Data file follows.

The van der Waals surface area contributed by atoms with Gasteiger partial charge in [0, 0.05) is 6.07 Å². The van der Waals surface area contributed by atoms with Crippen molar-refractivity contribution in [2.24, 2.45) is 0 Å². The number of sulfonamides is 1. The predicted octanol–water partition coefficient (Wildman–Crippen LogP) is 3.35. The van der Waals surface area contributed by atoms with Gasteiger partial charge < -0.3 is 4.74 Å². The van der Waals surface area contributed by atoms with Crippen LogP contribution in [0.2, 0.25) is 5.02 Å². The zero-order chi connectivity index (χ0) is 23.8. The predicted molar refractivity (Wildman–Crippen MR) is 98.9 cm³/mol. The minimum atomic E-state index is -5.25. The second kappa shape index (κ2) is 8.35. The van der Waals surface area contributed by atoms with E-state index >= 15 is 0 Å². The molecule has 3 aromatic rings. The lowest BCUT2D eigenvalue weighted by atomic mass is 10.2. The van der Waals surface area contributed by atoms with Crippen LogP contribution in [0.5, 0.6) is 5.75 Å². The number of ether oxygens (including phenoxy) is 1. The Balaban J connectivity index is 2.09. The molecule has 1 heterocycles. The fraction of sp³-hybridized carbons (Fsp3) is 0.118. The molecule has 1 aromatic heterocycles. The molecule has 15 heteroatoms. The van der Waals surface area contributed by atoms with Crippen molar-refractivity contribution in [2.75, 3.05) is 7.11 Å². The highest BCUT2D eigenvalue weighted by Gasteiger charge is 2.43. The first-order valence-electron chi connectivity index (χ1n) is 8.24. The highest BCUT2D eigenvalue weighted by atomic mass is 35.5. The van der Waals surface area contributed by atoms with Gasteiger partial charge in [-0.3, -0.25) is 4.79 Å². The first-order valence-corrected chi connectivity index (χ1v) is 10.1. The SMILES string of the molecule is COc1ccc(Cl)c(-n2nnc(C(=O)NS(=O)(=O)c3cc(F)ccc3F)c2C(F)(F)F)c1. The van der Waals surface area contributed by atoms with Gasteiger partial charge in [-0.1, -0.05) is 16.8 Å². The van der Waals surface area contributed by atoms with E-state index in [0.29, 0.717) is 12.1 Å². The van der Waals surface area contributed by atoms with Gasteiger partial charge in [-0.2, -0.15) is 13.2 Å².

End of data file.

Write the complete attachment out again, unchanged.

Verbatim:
The van der Waals surface area contributed by atoms with Gasteiger partial charge in [0, 0.05) is 6.07 Å². The van der Waals surface area contributed by atoms with Crippen molar-refractivity contribution in [2.24, 2.45) is 0 Å². The number of sulfonamides is 1. The predicted octanol–water partition coefficient (Wildman–Crippen LogP) is 3.35. The van der Waals surface area contributed by atoms with Gasteiger partial charge < -0.3 is 4.74 Å². The van der Waals surface area contributed by atoms with Crippen LogP contribution in [0.2, 0.25) is 5.02 Å². The zero-order chi connectivity index (χ0) is 23.8. The predicted molar refractivity (Wildman–Crippen MR) is 98.9 cm³/mol. The minimum atomic E-state index is -5.25. The second kappa shape index (κ2) is 8.35. The van der Waals surface area contributed by atoms with E-state index >= 15 is 0 Å². The molecule has 3 aromatic rings. The lowest BCUT2D eigenvalue weighted by atomic mass is 10.2. The van der Waals surface area contributed by atoms with Crippen LogP contribution in [0.5, 0.6) is 5.75 Å². The number of ether oxygens (including phenoxy) is 1. The Balaban J connectivity index is 2.09. The molecule has 1 heterocycles. The fraction of sp³-hybridized carbons (Fsp3) is 0.118. The molecule has 1 aromatic heterocycles. The molecule has 15 heteroatoms. The van der Waals surface area contributed by atoms with Crippen molar-refractivity contribution in [2.75, 3.05) is 7.11 Å². The highest BCUT2D eigenvalue weighted by Gasteiger charge is 2.43. The first-order valence-electron chi connectivity index (χ1n) is 8.24. The highest BCUT2D eigenvalue weighted by atomic mass is 35.5. The van der Waals surface area contributed by atoms with Gasteiger partial charge in [-0.3, -0.25) is 4.79 Å². The first-order valence-corrected chi connectivity index (χ1v) is 10.1. The SMILES string of the molecule is COc1ccc(Cl)c(-n2nnc(C(=O)NS(=O)(=O)c3cc(F)ccc3F)c2C(F)(F)F)c1. The van der Waals surface area contributed by atoms with Gasteiger partial charge in [-0.1, -0.05) is 16.8 Å². The van der Waals surface area contributed by atoms with E-state index in [0.29, 0.717) is 12.1 Å². The van der Waals surface area contributed by atoms with Gasteiger partial charge in [-0.2, -0.15) is 13.2 Å².